Over the coming year, Rotterdam’s Energy Floors wants to sell smart surfaces for public outdoor spaces that generate data, measuring how many cars, pedestrians and cyclists are passing by. These can be used to regulate traffic flows and lighting, for instance. These Smart Energy Floors also generate energy via the solar cells that are integrated in them. At the moment, the Rotterdam municipality is on the lookout for a suitable location for the application of this kind of energy surface in a city parking lot, says Michel Smit, CEO of Energy Floors. A trial of this is planned for 2020 in cooperation with the Engie energy company.

What motivated you to set up Energy Floors and what problem has this resolved?

“Our first idea was to create a Sustainable Dance Floor on which people can dance to generate energy, something that you can actually see because the tiles light up. (By converting the vertical movement of the dancer on the floor into rotational movement through a mechanism underneath the flexible floor tiles so as to generate energy, ed.) That idea originally came from two companies: Enviu and Döll. In 2017, they brought me in as a hands-on expert from the club scene. I had been running a large nightclub in Rotterdam for four years, called Off-Corso. They wanted to bring sustainability to the attention of young people and thought that the Sustainable Dance Floor could help with that.

Unlike today, it was difficult to get young people interested in sustainable energy at that time. It had a bit of a stuffy image. We initially tried out that first version of that dance floor at the Rotterdam pop stage Watt (which went bankrupt in 2010, ed.) – that made it the first sustainable club in the world. We started building our business around that first Sustainable Dance Floor.”

What has been the biggest obstacle you have had to overcome?

“That we had customers for the Sustainable Dance Floor before we had the actual product. At first, we only had a drawing of the floor, an artist’s impression. We worked out the concept and technology with TU Delft and TU/e in Eindhoven. And together with Daan Roosegaarde, we were able to further develop the interaction between the public and the technology. This is where our Sustainable Dance Floor is unique: the interaction between people and sustainably-generated energy. When they dance harder, they generate more energy.

This is what we want to offer people when it comes to our business proposition. That they themselves have an influence on improving the sustainability of energy. We want commitment. This is what we are specifically focusing on. The second obstacle was how we could go about expanding the scale for things that this product can be used for. So that it has a real impact. That’s why we wanted a surface that was suitable for large permanent fixtures in outdoor areas. We had to drop our initial unique selling point – as in ‘human energy’ – for this type of surface. Instead, we came up with our Smart Energy Floor. We use solar energy rather than kinetic energy. Otherwise, the project would be impossible to complete. The system has to be cost-effective, robust and resistant to wear and tear.”

What has been the biggest breakthrough so far?

“That we sold 25 of those Smart Energy Floors to schools last year. Three of them in Germany and the rest in The Netherlands. As a company, we have three business propositions: the Dancer for clubs and discotheques, for example, the Gamer for schoolyards and the Walker for large outdoor facilities. The first Walker in the Netherlands is located near Croeselaan in Utrecht on a crossing opposite Rabobank’s head office. Rabo has partly financed this floor. There is also one in the palace garden of the President of Malta. He found us via Google. It is a public garden with a Gamer and a Walker. A Gamer costs 13,000 euros including the installation. While a Walker is available from 25,000 euros.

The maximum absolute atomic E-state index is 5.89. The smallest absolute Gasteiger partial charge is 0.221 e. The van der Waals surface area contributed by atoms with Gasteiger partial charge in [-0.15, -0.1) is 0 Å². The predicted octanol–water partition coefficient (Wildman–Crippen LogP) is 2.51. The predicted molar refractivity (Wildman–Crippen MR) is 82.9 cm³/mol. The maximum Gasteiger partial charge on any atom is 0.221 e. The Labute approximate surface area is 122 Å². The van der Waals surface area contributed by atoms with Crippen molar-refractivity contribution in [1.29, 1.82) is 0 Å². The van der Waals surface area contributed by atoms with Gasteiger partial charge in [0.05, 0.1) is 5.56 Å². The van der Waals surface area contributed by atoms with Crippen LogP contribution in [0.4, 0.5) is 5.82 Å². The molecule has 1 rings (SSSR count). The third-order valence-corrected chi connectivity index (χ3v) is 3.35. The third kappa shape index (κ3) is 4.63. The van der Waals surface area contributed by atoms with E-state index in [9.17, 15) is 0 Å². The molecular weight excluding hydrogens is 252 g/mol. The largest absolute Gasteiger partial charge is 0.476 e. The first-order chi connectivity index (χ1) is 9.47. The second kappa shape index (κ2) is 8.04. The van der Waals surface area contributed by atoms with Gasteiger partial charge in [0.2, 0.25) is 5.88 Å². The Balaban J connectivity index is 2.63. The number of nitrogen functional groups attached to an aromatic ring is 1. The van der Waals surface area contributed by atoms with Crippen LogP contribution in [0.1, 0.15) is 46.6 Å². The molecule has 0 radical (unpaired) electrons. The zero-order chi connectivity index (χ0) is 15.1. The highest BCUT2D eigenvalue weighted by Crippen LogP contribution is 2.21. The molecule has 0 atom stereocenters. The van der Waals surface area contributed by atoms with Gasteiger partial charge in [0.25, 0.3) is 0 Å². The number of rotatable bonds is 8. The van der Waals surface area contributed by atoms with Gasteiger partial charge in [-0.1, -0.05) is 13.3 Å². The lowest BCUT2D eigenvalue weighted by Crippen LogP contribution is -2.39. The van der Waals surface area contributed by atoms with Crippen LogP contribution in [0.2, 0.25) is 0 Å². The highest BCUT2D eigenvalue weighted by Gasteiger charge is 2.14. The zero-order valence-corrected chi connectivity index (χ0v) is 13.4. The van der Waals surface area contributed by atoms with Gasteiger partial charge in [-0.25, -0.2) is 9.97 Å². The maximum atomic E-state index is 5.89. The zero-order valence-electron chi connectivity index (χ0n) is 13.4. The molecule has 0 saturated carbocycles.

The fact that we appeal to people all over the world doesn’t surprise us at all. Our first signed contract was with the producer of Absolute Vodka. He wanted to make a road show around New York with our dance floor in 2009. So, that’s what we did. We get two to three requests a day. Our challenge is to be able to deal with these properly. Because we want to keep on innovating too. As an example, you could also use the Smart Energy Floor on motorways if you developed the software for that.”

 What can we expect from Energy Floors over the coming year?

“We want to start selling more Walkers. This is a new market for us that has a lot of potential. Smart city projects that you can use it in are much larger projects than what we have done so far. You could equip bike paths with our technology so that you can turn them into walkways. We are going to do a smart parking trial next year together with Engie and the municipality of Rotterdam. We will be installing  a Walker for that reason. The energy generated by the solar cells in the surface goes to the electricity grid and can subsequently be used to charge cars. Currently, we’re looking around for a suitable location.

We are also planning to enter the German market. This fits in well with our product and company. There is plenty of capital there and focus on sustainability. And the German way of doing business isn’t that different from the Dutch way of doing business.”

What is your ultimate goal?

“Ultimately, we want our Smart Energy Floors to be used in all the world’ s major cities and have their data connected to each other. You can learn a lot from each other’s experiences. You could monitor and influence the behaviour of the users of our surfaces on city roads. For example, in order to regulate busy situations at certain locations. You can apply the technology in a smart way. If there are very few people driving or walking on the road, you could turn the lights off in the evening.”